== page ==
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I want to protect an IC output (MOSFET driver) that the vendor says can survive V_cc +0.3V on the output pin from an accidentially connected overvoltage of about 35V on the plug. Problem: my V_cc is only 5V!

One approach I found here at StackExchange EE was to use a combination of TVS and a PTC.

My assumption is, that the 35V will create a current trough the highside switch to V_cc of the MOSFET Driver or through the lowside switch to GND.

1) How will I know if the IC can survive the time that the PTC needs to become highly resistive? Can I look for hints in the IC datasheet?

2) I always thought TVS are meant for ESD or surge protection (short time and high voltages) and not for longer durations of moderate (35V) Voltages. Can they also be used for these things?

3) Whats a good starting point to understand these time related questions concerning PTC and TVS? Are there other solutions you can point me to? I have a bad market overview on what's available.

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  • \$\begingroup\$ Usually the MOSFET driver has to be very close to the transistor, adding PTC to the output of the driver makes no sense since it will degrade the basic function of the driver. \$\endgroup\$ – Marko Buršič Jun 8 '16 at 10:03
  • \$\begingroup\$ @MarkoBuršič you are of course right. I need to mention, that I do not use the IC as a MOSFET driver. I use it only because of its capability to drive some capacitive load. \$\endgroup\$ – Villotron Jun 8 '16 at 11:18
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    \$\begingroup\$ If you describe what is your intention, maybe some better solution could be found, like a galvanic separation, other mosfet switch totem pole with OC OV protection,... \$\endgroup\$ – Marko Buršič Jun 8 '16 at 11:31
  • \$\begingroup\$ How about reading the data sheet? \$\endgroup\$ – Andy aka Jun 8 '16 at 11:46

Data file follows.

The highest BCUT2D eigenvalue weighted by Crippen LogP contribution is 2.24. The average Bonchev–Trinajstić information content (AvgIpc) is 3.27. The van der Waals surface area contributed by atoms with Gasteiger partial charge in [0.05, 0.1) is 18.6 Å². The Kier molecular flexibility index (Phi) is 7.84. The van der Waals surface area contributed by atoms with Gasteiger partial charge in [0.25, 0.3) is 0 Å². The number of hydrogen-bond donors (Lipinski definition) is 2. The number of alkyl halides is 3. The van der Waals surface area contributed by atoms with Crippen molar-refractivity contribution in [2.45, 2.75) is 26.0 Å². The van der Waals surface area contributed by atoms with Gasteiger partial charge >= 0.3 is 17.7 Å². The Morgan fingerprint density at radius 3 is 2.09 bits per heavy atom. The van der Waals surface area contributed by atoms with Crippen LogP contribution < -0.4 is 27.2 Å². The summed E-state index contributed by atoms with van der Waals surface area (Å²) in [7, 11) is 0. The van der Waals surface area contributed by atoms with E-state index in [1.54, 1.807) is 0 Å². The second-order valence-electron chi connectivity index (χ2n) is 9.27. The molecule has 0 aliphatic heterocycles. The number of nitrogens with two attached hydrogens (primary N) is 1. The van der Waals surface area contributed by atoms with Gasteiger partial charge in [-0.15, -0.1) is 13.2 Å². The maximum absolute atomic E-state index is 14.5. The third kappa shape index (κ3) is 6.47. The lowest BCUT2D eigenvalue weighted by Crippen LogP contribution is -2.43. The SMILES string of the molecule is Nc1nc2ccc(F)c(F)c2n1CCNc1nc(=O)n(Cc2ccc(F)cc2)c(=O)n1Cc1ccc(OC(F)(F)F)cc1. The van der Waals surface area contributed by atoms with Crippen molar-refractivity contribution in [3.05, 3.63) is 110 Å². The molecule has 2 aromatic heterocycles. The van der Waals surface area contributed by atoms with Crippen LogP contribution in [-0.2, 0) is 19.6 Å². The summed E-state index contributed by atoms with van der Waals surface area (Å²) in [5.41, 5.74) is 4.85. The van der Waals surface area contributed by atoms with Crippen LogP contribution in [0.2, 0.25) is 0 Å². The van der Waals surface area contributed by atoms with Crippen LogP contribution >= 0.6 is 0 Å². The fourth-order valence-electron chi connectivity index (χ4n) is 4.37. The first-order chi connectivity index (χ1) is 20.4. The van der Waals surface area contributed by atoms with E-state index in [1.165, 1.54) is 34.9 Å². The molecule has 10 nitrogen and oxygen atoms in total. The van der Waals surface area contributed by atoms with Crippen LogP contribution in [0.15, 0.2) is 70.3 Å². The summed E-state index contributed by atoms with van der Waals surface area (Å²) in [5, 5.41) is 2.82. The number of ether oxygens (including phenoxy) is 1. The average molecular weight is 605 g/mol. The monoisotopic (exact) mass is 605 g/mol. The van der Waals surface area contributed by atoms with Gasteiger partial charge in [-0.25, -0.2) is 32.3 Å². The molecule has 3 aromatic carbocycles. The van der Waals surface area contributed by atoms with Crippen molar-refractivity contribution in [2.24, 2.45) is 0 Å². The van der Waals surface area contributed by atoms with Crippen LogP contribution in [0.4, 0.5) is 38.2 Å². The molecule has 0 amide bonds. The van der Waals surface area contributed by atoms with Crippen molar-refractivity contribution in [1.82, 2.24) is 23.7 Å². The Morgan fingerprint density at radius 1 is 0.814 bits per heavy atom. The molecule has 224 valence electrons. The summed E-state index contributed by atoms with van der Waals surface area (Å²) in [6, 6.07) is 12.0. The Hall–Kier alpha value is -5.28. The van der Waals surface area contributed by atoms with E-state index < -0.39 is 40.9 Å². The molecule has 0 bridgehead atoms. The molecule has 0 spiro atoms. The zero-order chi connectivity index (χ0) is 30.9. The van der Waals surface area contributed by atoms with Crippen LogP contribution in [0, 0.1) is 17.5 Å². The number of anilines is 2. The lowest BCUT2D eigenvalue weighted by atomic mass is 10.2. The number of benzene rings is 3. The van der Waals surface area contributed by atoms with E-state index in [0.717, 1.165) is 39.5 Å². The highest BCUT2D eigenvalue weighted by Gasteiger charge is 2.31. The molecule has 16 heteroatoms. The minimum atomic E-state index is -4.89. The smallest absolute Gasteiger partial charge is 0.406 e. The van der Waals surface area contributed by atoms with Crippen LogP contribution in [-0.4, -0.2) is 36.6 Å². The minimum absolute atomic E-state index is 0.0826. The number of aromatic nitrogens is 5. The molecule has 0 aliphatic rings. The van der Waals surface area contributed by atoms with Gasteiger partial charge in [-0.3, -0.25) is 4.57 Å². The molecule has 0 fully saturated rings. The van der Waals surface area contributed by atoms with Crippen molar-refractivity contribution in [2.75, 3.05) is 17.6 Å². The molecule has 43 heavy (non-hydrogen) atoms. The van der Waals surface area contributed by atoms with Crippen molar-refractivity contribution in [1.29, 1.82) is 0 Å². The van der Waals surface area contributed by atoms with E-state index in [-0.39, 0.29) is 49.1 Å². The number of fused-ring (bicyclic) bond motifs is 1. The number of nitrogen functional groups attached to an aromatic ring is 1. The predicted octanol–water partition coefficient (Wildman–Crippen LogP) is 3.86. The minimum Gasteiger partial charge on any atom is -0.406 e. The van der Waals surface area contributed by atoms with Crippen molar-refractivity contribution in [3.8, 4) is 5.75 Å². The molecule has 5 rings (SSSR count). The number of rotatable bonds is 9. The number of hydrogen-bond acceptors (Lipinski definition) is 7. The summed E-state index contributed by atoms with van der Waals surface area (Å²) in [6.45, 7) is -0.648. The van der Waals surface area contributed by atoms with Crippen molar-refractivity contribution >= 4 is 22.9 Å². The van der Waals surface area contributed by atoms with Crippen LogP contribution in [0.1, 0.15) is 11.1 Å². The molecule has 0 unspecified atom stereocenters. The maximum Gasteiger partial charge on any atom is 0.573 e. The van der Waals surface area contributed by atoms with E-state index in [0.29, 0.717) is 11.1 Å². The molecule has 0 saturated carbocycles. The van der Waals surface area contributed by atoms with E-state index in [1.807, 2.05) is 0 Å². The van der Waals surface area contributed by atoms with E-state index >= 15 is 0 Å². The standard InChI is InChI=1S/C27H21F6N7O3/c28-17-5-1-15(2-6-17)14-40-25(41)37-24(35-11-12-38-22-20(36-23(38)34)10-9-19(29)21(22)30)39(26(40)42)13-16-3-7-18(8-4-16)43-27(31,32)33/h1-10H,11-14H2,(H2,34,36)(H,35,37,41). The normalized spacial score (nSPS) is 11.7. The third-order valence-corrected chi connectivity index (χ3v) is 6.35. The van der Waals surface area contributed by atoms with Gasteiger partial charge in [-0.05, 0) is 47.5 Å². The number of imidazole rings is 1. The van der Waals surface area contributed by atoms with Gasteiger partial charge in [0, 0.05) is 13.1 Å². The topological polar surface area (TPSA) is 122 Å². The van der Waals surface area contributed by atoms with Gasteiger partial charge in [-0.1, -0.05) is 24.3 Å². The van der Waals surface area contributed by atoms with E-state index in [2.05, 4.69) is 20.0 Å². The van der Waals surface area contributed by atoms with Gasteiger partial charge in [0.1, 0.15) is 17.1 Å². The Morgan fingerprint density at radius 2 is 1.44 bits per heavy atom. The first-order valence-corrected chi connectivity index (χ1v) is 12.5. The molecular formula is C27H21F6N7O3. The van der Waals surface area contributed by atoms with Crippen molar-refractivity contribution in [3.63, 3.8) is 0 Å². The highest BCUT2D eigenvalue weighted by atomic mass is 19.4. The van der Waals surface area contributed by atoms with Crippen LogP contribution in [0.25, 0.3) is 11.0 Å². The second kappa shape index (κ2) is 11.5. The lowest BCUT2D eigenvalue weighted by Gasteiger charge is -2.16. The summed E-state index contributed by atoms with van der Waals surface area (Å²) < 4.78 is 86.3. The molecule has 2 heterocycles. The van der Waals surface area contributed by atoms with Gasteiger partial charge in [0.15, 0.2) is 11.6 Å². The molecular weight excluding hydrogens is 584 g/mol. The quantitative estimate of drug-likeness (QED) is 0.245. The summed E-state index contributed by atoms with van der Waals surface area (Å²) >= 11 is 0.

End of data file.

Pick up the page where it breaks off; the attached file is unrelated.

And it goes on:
• \$\begingroup\$ @MarkoBuršič My intention is to create an 5V trigger signal for a input that capacitive load. To get a decent edge (in the oder of 200ns) For this task, I thought this IC type was fitting. \$\endgroup\$ – Villotron Jun 8 '16 at 13:27
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I don't think using normal PTC will give us a well predictable behavior. The thermal time constant given by datasheet is referred to zero-power conditions. Is behavior is determined by too much factors (ambient temperature, voltage applied, etc).

Why dont use a fuse? Maybe a resettable fuse (PPTC, I think you means this device in the question), that generally is little slow compared to fast-acting fuse, according to Littlefuse specification (see "Time-Current Characteristic").

Or better, why not an overvoltage crowbar?

3) Whats a good starting point to understand [...]

Some useful links about thermistors:

  1. http://www.vishay.com/docs/33016/engnote.pdf
  2. http://www.littelfuse.com/products/resettable-ptcs.aspx
  3. http://www.avx.com/resources/technical-info-papers/circuit-protection-emi-filtering/
  4. AVX about PTC (interesting for current-time characteristic)

And about TVS, Littlefuse and Vishay sites are a good sources of informations.

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  • \$\begingroup\$ I deleted overvoltage crowbar because if I'm right the crowbar it is not so fast... There's anyone experienced about this that could confirm or deny? \$\endgroup\$ – Antonio Jun 8 '16 at 10:31
  • \$\begingroup\$ thank you @Antonio for this information. I think I am getting closer to understand. So will the TVS need to clamp my error voltage down to V_cc +0.3V for the duration until the PPTC catches up and becomes high impedant? I still have some work to do until I get behind it ^^ \$\endgroup\$ – Villotron Jun 8 '16 at 13:30
  • \$\begingroup\$ They even seem to make the 'resattable PTC with TVS'-solution as one part called PolyZen (by TE). digikey.com/en/product-highlight/t/te-connectivity/polyzen-ce I'll try to figure out if this is what will solve my application. Still a lot of thermal considerations I have to catch up to. Thanks again for the hints! \$\endgroup\$ – Villotron Jun 8 '16 at 15:18
  • \$\begingroup\$ @Villotron Yes. The only problem is the TVS act more fast than PPTC. Polyzen-ce? I'll go to read abuot this device. :-) \$\endgroup\$ – Antonio Jun 8 '16 at 15:36

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